My fixation with Cazzie David, Larry David’s 23-year-old daughter, began when I saw two Instragram posts in which she and her father share the same humorless pout at different occasions. I imagine Cazzie doesn’t want to be defined solely as “Larry David’s daughter” but there is something undeniably heartwarming about their shared grumpy affect: It reminds of my relationship with my own father, who is also a Brooklyn-born antisocial bald man (and, naturally, a Curb fan).
A post shared by CAZZIE (@cazziedavid) on Sep 26, 2015 at 11:23am PDT
A post shared by CAZZIE (@cazziedavid) on Nov 8, 2015 at 8:56am PST
Turns out, Cazzie has a comedic mind of her own and is carving out her own niche in earnest. Cazzie, who is dating Saturday Night Live’s Pete Davidson, created Eighty-Sixed, a recently launched web series in which she stars as Remi, a privileged, narcissistic, and, yes, somewhat curmudgeonly young twentysomething dealing with a recent breakup, unwanted parties, and creepy neighbors. Her friends on the show are played by her real-life friends—the ones “who didn’t refuse to be in it,” she recently told Refinery29. Social media plays no small role in Remi’s trials and tribulations: This is truly a show for millennials. Indeed, its candid and cringeworthy humor is reminiscent of Girls and its format is perfect for “Snapchat crowd” given the four- to eight-minute runtime per episode.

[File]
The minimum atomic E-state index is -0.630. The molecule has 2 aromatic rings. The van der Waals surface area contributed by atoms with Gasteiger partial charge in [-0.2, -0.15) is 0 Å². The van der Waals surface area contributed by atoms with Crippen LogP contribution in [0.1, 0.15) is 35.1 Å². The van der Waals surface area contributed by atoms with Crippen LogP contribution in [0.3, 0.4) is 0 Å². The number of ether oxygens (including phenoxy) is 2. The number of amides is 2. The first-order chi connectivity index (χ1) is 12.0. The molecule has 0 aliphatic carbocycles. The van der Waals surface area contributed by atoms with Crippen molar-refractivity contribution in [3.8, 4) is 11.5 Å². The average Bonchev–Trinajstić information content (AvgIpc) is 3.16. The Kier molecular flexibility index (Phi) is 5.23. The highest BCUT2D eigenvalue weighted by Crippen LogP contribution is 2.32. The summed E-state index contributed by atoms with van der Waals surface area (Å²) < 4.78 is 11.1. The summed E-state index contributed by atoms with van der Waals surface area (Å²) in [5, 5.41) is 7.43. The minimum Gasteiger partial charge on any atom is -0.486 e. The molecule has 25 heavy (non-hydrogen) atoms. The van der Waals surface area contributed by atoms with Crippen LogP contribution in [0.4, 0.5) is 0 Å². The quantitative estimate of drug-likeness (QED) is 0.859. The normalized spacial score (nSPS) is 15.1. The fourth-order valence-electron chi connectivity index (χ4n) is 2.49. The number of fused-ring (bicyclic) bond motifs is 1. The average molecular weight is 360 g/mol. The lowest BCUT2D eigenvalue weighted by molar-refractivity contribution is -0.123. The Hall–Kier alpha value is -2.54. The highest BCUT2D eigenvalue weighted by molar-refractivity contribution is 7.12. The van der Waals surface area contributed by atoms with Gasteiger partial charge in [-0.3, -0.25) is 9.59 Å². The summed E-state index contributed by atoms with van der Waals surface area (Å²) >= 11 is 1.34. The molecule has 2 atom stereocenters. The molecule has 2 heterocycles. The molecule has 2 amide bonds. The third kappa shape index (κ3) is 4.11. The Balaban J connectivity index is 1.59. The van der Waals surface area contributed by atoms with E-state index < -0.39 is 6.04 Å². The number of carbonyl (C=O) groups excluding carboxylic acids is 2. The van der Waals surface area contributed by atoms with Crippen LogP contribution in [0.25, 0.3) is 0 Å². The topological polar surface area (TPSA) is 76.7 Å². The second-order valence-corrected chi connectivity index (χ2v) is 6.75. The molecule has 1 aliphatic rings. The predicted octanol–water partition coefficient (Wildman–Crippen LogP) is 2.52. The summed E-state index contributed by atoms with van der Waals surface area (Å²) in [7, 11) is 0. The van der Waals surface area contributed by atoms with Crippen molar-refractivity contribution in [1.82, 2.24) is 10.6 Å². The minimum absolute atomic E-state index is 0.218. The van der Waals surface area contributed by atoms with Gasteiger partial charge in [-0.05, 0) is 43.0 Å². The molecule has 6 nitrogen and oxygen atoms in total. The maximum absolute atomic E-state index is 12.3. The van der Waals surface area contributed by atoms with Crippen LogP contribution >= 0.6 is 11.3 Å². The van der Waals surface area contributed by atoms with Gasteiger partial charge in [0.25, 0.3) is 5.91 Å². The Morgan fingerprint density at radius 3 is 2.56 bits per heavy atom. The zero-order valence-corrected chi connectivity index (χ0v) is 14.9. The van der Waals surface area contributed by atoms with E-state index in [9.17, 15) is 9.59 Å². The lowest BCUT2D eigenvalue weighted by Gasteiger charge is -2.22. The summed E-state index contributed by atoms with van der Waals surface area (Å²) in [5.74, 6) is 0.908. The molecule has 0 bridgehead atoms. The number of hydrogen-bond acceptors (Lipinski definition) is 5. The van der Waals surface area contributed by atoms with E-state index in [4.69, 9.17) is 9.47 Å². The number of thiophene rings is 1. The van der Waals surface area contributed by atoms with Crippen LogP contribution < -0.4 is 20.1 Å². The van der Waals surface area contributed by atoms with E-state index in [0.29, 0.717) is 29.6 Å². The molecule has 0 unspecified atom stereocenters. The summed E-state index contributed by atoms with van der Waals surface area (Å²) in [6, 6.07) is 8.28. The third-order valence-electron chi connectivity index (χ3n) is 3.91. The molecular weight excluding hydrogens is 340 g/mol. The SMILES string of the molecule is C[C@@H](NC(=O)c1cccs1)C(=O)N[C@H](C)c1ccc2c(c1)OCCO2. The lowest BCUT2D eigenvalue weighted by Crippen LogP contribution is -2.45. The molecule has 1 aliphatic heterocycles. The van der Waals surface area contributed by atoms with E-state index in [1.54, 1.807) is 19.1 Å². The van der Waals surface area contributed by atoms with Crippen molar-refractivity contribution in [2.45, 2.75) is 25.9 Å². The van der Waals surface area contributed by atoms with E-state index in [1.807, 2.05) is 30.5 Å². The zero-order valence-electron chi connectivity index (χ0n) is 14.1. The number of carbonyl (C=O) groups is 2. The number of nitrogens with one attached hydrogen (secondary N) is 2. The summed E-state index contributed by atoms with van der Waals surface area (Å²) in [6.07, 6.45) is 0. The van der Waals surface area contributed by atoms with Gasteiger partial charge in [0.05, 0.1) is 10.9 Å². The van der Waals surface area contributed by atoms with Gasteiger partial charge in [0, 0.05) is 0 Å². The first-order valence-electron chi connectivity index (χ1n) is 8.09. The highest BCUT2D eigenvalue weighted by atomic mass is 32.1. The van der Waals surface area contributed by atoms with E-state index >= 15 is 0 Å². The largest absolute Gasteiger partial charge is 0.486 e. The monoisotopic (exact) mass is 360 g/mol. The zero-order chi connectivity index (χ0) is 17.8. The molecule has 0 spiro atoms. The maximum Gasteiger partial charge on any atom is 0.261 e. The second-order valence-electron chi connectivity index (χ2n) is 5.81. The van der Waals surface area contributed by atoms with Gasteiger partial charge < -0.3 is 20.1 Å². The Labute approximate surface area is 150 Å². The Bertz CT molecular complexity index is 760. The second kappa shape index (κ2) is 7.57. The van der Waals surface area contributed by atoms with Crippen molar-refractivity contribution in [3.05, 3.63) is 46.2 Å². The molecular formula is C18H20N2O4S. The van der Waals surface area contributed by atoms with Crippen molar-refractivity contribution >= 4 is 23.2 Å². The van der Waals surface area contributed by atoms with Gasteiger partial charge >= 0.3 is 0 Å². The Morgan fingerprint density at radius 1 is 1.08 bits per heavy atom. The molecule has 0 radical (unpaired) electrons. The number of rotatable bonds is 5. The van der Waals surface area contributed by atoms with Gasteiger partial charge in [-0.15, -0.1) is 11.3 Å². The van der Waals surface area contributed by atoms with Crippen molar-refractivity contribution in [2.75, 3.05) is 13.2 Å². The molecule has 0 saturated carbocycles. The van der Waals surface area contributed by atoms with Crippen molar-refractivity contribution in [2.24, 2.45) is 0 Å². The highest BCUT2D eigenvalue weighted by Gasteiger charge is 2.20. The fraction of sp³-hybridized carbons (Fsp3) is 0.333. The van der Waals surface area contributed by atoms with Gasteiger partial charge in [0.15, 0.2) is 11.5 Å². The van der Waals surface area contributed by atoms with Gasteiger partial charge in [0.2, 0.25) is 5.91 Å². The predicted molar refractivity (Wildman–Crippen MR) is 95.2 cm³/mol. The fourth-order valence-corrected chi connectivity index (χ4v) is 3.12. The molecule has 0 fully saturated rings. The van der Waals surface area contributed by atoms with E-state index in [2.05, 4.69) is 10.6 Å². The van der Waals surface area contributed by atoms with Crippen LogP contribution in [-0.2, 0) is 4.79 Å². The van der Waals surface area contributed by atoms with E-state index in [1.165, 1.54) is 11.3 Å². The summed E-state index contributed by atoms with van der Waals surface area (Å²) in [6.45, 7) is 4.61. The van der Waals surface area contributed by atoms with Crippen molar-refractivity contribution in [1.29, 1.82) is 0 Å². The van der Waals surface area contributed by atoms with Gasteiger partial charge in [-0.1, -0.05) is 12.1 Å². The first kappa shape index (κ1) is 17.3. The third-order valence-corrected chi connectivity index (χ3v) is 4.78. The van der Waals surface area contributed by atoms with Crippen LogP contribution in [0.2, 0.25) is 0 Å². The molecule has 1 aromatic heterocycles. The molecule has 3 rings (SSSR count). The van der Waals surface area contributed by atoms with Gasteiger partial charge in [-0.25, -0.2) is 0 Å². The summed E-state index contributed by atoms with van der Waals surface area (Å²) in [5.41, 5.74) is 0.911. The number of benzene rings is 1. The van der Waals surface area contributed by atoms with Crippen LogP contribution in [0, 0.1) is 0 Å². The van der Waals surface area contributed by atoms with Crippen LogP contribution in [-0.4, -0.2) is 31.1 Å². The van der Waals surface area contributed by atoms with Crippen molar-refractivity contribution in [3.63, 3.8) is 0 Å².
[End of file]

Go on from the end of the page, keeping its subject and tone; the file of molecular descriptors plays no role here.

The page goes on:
As you watch Remi sulkily navigate the Los Angeles social scene, it’s difficult not to draw parallels with Curb Your Enthusiasm—the apple doesn’t fall too far from the tree. And indeed, in a Refinery29 interview, Cazzie even admits that both Girls and Curb are among her favorite shows, along with Arrested Development. (Same—we’d have so much to talk about, Cazzie!) She also briefly mentions the centrality of anxiety—hers and Remi’s—to the story. What’s a rising star of Jewish humor without it? And indeed, when Complex asked her about her comedic influences, she named Nora Ephron and a few others and then said, “Some others I can’t think of right now, but they’re probably older Jewish men.”
Below is the pilot, in which Cazzie begins her quest to “win” her breakup, but her efforts are foiled by well-meaning friends broadcasting her singleness on social media. It’s pretty, pretty, pretty good.
Miranda Cooper is an editorial intern at Tablet. Follow her on Twitter here.